Volatility is at record lows – but for how long?

5 mins. to read
Volatility is at record lows – but for how long?

Since Trump won the U.S. election, markets have been flying higher without pause for breath. The Dow, for example, is up 9.7% and recently broke the 20,000 barrier. Trump is probably one of the most eccentric presidents the U.S. has ever deigned to elect, and poses major risks to trade, multinationals, and the world order. But investors seem to prefer to focus on the mooted tax cuts, infrastructure investment, domestic job creation and a few other bold promises.

As a consequence, the VIX, which roughly measures investors’ fear levels, is currently at a level not seen since July 2014 and very near record lows. When optimism is running high at a time when global challenges are so huge, I’m not really comfortable being long in the market. When everybody is optimistic and ignoring the risks, a potential mini crash is more likely, because a sudden setback can catch everyone off guard and start a panic.

Enter VIX. The VIX is a complex animal which has been built using mathematical formulae aimed at measuring S&P 500 volatility. The index is extremely volatile and tends to rise at a much faster pace than when it declines. At the same time, it exhibits a mean-reverting process, as it tends to revert to a long-term level of around 20, depending on the data range analysed. The mean for the data I collected during the interval between 2 Jan 2004 – 25 Jan 2017 is 19.06.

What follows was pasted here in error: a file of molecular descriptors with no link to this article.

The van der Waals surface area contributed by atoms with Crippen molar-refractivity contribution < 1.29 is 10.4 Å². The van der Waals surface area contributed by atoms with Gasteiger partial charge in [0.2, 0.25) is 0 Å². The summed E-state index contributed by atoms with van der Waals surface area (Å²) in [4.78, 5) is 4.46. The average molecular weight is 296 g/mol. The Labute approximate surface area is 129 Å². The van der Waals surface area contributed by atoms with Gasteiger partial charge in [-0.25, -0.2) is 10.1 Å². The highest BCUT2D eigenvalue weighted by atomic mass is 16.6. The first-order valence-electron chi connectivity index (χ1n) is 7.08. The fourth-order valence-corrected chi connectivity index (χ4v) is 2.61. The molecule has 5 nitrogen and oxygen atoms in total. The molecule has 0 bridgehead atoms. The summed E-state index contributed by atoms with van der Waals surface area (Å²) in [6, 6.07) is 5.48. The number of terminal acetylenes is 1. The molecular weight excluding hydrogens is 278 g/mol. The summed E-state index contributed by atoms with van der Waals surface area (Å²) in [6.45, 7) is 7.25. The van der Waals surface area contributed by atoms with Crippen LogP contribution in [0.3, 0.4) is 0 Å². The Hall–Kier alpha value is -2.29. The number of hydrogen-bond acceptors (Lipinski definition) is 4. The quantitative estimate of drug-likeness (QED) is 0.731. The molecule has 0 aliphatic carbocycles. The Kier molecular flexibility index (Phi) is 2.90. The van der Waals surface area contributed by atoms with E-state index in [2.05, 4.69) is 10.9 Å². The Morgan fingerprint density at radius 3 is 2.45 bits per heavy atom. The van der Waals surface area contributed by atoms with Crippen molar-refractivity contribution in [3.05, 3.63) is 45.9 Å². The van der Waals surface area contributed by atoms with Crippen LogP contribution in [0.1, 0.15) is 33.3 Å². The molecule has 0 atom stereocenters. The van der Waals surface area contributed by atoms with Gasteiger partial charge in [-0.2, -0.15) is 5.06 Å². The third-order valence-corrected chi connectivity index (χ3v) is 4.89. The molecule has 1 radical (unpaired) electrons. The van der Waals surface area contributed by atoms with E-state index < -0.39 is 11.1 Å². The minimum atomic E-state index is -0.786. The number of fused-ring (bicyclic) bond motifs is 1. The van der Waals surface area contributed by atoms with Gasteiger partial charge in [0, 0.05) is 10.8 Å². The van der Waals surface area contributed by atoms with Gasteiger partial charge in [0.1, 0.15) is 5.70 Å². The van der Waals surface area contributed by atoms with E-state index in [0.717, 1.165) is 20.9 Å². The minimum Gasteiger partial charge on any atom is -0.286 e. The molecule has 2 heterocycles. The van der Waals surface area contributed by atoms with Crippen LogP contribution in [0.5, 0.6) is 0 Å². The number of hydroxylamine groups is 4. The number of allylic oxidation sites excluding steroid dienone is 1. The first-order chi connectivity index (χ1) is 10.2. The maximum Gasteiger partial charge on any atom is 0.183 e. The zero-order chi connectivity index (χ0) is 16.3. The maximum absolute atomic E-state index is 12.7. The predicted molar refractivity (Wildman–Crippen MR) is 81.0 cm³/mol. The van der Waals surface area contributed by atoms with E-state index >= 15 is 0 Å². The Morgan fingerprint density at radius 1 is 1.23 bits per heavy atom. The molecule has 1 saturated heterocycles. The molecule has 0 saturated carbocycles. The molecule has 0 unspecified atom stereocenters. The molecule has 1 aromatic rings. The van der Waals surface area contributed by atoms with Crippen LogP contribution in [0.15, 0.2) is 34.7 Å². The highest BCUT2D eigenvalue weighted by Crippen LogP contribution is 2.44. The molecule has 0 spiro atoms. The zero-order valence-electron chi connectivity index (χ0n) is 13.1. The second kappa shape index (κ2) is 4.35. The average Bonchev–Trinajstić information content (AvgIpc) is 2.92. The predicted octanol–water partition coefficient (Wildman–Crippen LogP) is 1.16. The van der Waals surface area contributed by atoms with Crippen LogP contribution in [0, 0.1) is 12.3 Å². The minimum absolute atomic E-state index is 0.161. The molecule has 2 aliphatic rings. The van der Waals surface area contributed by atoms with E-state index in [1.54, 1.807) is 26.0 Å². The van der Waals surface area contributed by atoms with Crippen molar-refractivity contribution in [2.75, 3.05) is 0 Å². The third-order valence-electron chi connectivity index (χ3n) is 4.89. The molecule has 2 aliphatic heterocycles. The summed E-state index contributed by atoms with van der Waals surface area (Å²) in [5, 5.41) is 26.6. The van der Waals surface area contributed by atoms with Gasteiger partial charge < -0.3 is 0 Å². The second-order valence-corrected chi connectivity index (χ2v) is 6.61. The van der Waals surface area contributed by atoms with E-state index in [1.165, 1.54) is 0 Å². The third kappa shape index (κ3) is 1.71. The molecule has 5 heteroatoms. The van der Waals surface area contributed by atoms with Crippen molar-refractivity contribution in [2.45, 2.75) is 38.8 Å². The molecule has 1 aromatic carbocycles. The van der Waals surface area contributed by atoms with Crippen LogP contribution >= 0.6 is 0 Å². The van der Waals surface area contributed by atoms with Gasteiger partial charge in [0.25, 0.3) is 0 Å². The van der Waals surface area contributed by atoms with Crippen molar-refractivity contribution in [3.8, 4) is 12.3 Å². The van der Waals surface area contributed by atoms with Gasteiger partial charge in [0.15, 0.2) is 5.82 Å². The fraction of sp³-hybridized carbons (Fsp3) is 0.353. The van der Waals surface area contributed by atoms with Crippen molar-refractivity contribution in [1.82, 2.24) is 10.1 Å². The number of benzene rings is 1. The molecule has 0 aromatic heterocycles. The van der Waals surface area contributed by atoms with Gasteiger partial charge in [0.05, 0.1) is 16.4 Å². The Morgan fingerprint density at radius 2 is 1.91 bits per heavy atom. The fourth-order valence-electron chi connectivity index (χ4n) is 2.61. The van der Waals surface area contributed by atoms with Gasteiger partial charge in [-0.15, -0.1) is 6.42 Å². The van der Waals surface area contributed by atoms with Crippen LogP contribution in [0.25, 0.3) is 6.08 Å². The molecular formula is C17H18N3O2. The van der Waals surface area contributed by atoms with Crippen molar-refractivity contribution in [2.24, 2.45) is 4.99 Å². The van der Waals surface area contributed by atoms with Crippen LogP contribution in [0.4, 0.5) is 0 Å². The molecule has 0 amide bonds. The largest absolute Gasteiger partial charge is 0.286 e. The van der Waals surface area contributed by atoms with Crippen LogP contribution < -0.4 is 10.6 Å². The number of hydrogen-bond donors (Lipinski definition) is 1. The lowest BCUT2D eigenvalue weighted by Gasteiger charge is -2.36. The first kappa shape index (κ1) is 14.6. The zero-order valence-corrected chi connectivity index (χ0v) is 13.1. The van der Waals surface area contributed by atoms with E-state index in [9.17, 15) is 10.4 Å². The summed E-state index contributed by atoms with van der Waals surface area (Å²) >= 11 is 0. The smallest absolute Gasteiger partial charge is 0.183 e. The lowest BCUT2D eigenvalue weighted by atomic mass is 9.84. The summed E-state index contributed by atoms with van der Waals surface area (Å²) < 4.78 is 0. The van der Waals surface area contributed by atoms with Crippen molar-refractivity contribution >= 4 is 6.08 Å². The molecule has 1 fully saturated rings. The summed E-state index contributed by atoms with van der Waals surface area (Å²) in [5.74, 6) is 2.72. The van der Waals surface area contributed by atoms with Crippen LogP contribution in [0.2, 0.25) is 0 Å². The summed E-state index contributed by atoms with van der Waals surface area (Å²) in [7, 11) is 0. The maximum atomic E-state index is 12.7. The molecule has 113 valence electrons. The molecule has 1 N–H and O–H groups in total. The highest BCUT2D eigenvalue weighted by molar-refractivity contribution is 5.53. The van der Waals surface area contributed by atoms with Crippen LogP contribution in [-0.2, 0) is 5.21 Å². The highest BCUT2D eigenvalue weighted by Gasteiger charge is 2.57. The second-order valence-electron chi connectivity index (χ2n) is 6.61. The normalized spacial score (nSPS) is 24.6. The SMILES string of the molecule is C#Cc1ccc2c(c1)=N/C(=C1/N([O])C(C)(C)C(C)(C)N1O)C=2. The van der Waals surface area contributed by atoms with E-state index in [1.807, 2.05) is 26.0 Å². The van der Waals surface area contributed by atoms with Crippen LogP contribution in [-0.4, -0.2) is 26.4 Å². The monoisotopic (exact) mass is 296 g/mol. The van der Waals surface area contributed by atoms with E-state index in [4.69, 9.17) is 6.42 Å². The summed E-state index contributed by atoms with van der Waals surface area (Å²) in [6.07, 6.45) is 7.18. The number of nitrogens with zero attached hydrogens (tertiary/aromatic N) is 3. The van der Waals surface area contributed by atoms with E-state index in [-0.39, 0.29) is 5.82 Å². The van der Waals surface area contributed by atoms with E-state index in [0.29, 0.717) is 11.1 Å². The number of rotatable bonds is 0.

The mean reversion exists because pessimism doesn’t last forever. But neither does optimism. When taken together, the mean-reverting process is explained. So, while volatility may fluctuate wildly, any large deviations from its mean value are only temporary, as it ends up reverting to that mean. A corollary of this is the stronger the deviation from the mean, the stronger the expected pull back.

The VIX currently trades at 10.81, a value not seen since July 2014. If we dig further to find previous references to that level, we are taken back to 2007, a year when the financial crisis was just around the corner. That could be a warning sign. When the market is too complacent, something bad may be over the horizon.

In terms of distribution, the VIX is hugely skewed because it shows large spikes. While its mean is 19.06 for the period under consideration, the maximum value observed was 80.86 and the lowest was 9.89. A reading of 10.81 is towards the lowest extreme of the distribution, which opens the door for a huge mean-reversion towards the 19.06 level. In technical terms, this is exactly the point at which a long position in VIX seems like a very sound trade.


Now, looking at the fundamental landscape, we have Trump and his bold promises: tax cuts, deregulation, scrapping of trade agreements, infrastructure investment, a renewed nationalism and pride in “made in America”. He is pushing companies to abandon their external projects and return home. Some have already obliged and announced plans to install new factories on U.S. soil.